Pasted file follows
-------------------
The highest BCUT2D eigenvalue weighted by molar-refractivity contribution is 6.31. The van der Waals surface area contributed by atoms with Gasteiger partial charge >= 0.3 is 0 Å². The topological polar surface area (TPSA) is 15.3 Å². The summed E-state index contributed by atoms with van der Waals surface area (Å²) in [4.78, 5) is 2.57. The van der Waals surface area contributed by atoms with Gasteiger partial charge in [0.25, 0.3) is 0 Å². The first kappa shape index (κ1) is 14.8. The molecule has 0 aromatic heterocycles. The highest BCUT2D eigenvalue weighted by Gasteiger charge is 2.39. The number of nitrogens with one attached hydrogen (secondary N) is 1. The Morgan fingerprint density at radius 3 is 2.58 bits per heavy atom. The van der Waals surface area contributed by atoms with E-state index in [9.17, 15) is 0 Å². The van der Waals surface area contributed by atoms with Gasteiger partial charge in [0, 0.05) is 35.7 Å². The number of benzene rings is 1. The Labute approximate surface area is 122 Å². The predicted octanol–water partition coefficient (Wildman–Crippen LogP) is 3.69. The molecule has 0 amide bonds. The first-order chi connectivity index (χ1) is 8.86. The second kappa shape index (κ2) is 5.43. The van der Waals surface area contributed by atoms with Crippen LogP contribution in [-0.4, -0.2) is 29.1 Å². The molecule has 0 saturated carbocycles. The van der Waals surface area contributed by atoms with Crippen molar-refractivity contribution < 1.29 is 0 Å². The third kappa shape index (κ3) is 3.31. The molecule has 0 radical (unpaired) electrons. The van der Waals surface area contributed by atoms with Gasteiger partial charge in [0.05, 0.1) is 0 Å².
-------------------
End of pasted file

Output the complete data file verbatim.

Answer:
The highest BCUT2D eigenvalue weighted by molar-refractivity contribution is 6.31. The van der Waals surface area contributed by atoms with Gasteiger partial charge >= 0.3 is 0 Å². The topological polar surface area (TPSA) is 15.3 Å². The summed E-state index contributed by atoms with van der Waals surface area (Å²) in [4.78, 5) is 2.57. The van der Waals surface area contributed by atoms with Gasteiger partial charge in [0.25, 0.3) is 0 Å². The first kappa shape index (κ1) is 14.8. The molecule has 0 aromatic heterocycles. The highest BCUT2D eigenvalue weighted by Gasteiger charge is 2.39. The number of nitrogens with one attached hydrogen (secondary N) is 1. The Morgan fingerprint density at radius 3 is 2.58 bits per heavy atom. The van der Waals surface area contributed by atoms with E-state index in [9.17, 15) is 0 Å². The van der Waals surface area contributed by atoms with Gasteiger partial charge in [0, 0.05) is 35.7 Å². The number of benzene rings is 1. The Labute approximate surface area is 122 Å². The predicted octanol–water partition coefficient (Wildman–Crippen LogP) is 3.69. The molecule has 0 amide bonds. The first-order chi connectivity index (χ1) is 8.86. The second kappa shape index (κ2) is 5.43. The van der Waals surface area contributed by atoms with Crippen LogP contribution in [-0.4, -0.2) is 29.1 Å². The molecule has 0 saturated carbocycles. The van der Waals surface area contributed by atoms with Crippen molar-refractivity contribution < 1.29 is 0 Å². The third kappa shape index (κ3) is 3.31. The molecule has 0 radical (unpaired) electrons. The van der Waals surface area contributed by atoms with Gasteiger partial charge in [0.05, 0.1) is 0 Å².